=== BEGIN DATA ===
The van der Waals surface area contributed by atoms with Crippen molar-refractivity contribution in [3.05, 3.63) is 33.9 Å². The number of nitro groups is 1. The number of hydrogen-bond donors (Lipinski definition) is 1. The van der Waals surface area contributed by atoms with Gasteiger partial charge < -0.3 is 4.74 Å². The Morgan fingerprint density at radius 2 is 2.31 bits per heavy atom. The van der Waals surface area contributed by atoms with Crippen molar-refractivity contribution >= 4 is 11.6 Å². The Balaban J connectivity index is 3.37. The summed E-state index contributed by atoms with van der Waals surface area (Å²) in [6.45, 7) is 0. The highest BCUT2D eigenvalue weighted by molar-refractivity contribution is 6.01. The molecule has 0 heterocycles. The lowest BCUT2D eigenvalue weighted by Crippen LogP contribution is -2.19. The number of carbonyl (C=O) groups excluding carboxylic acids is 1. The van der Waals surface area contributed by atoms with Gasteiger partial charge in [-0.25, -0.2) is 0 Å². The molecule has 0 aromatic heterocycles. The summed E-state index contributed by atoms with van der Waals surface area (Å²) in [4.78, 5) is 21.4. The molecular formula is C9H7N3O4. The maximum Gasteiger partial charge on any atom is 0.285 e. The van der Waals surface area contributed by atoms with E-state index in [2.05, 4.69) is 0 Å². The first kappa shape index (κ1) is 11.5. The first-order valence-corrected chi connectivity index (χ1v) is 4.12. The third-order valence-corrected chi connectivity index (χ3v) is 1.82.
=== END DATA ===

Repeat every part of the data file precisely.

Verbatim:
The van der Waals surface area contributed by atoms with Crippen molar-refractivity contribution in [3.05, 3.63) is 33.9 Å². The number of nitro groups is 1. The number of hydrogen-bond donors (Lipinski definition) is 1. The van der Waals surface area contributed by atoms with Gasteiger partial charge < -0.3 is 4.74 Å². The Morgan fingerprint density at radius 2 is 2.31 bits per heavy atom. The van der Waals surface area contributed by atoms with Crippen molar-refractivity contribution >= 4 is 11.6 Å². The Balaban J connectivity index is 3.37. The summed E-state index contributed by atoms with van der Waals surface area (Å²) in [6.45, 7) is 0. The highest BCUT2D eigenvalue weighted by molar-refractivity contribution is 6.01. The molecule has 0 heterocycles. The lowest BCUT2D eigenvalue weighted by Crippen LogP contribution is -2.19. The number of carbonyl (C=O) groups excluding carboxylic acids is 1. The van der Waals surface area contributed by atoms with Gasteiger partial charge in [-0.25, -0.2) is 0 Å². The molecule has 0 aromatic heterocycles. The summed E-state index contributed by atoms with van der Waals surface area (Å²) in [4.78, 5) is 21.4. The molecular formula is C9H7N3O4. The maximum Gasteiger partial charge on any atom is 0.285 e. The van der Waals surface area contributed by atoms with E-state index in [2.05, 4.69) is 0 Å². The first kappa shape index (κ1) is 11.5. The first-order valence-corrected chi connectivity index (χ1v) is 4.12. The third-order valence-corrected chi connectivity index (χ3v) is 1.82.